IN CASE OF ARREST, TO STORE (DNA) OR NOT TO STORE? THAT IS THE QUESTION - ECLT - Università di Pavia

Go to content

IN CASE OF ARREST, TO STORE (DNA) OR NOT TO STORE? THAT IS THE QUESTION

DNA


THE CASE KING V. MARYLAND AT THE U.S. SUPREME COURT.

Can a State keep, without any time limits, the genetic profiles belonging to people that have been charged with serious crimes but have not yet convicted? It is on this point that in a few days, the U.S. Supreme Court is called upon in order to take a decision.

The fact that DNA is a trait that makes us unique and different from all the other human beings is well known. The fact that DNA, for this reason, represents a fundamental investigative support in the fight against crime is known as well. But the fact that the DNA which is found at the crime scene is catalogued and stored within DNA databases for an indefinite period, should the person be a convicted one or a mere suspected and arrested one, is a matter that is still questionable in many States.

A statute that is binding in the State of Maryland (
Maryland DNA Collection Act) admits such hypothesis.
Alonzo Jay King Jr. was arrested for assault, and a blood sample was taken from him, in order to extract his DNA profile.
The police then compared his genetic profile with those profiles that are cataloged in the national DNA database (Maryland DNA Database): The police found a coincidence ("match") between the man’s profile and the one which had been collected in a rape case that remained unsolved for years. Thanks to this "hit", therefore, Mr. King was sentenced for rape. These are the premises for the judicial case that has now reached the Supreme Court.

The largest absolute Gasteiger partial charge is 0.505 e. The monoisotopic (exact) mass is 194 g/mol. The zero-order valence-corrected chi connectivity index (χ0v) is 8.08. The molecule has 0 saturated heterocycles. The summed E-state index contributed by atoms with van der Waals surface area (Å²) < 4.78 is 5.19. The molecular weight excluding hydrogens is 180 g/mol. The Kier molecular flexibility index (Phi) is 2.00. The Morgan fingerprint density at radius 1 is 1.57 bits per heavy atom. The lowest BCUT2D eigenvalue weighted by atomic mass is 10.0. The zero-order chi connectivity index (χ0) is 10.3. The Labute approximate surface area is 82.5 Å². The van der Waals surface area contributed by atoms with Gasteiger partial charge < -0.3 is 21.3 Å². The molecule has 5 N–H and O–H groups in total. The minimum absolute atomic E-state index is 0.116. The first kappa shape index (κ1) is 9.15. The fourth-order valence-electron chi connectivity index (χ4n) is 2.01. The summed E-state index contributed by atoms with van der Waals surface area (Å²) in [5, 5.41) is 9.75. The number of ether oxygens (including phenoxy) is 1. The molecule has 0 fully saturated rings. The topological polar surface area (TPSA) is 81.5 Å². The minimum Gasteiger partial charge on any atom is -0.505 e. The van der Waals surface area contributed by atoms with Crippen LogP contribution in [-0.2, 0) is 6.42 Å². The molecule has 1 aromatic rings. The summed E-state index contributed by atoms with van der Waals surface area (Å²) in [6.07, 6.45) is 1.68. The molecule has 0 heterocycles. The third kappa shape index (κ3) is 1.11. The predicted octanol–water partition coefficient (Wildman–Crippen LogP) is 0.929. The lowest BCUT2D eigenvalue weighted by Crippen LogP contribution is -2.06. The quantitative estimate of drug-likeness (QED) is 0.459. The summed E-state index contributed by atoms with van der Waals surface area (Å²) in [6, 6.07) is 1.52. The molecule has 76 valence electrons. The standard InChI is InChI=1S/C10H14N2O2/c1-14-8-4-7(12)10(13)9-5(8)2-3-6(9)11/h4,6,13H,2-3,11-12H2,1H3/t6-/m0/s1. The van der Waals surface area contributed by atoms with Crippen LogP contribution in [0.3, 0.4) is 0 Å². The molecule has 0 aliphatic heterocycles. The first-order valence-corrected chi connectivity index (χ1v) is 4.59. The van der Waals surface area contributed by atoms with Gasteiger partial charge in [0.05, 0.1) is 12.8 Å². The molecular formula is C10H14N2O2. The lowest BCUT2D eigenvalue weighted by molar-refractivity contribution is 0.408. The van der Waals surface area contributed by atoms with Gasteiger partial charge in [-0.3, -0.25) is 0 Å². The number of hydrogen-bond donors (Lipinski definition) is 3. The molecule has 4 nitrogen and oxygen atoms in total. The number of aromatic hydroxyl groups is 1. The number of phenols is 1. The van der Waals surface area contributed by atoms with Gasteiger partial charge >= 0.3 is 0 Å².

King is asking to declare the unconstitutionality of the Maryland Act, stating that the law allows the unlimited storage of genetic profiles that could also belong to non-identified, or just  suspected and not convicted people (and thus, innocent people). In April 2012, the Court of Appeals of Maryland stated that King was right, and the Court ruled that the law authorizing the collection of DNA profiles without a warrant constitutes a violation of the Fourth Amendment to the U.S. Constitution, being it an unreasonable search. Maryland, however, continues to argue that the intrusion into Mr. King’s privacy was necessary for public security reasons, and such an intrusion constitutes, in any case, a compression of minor level if compared to the benefits which could be obtained by solving cold cases, thanks to DNA.

It is now up to the U.S. Supreme Court to set the balance between the needs of individual freedom (privacy) and the needs of public security.


What we are asking ourselves now is precisely: will the Supreme judges confirm the National Court’s position, which anchored its reasoning on the fourth amendment of the Constitution, or will they instead prefer to reverse the Court of Maryland’s decision? In the first hypothesis, the U.S. Supreme Court might find a "source of inspiration" in the Strasbourg Court’s ruling on the same issue (in the case of S. and Marper v. UK, 2008), and thus giving rise to a symptomatic convergence of views on the one and on the other side of the Ocean. In the second case, however, the Supreme Court could justify his position placing itself on the same line as other national supreme courts, such as the Supreme Court of Virginia and the Court of Appeals for the Third and Ninth Circuits, in similar cases.
In other words, will the Supreme Court of the United States look at the European scene or will it take inspiration from other national courts? With regards to the result, we just have to wait for.


Back to content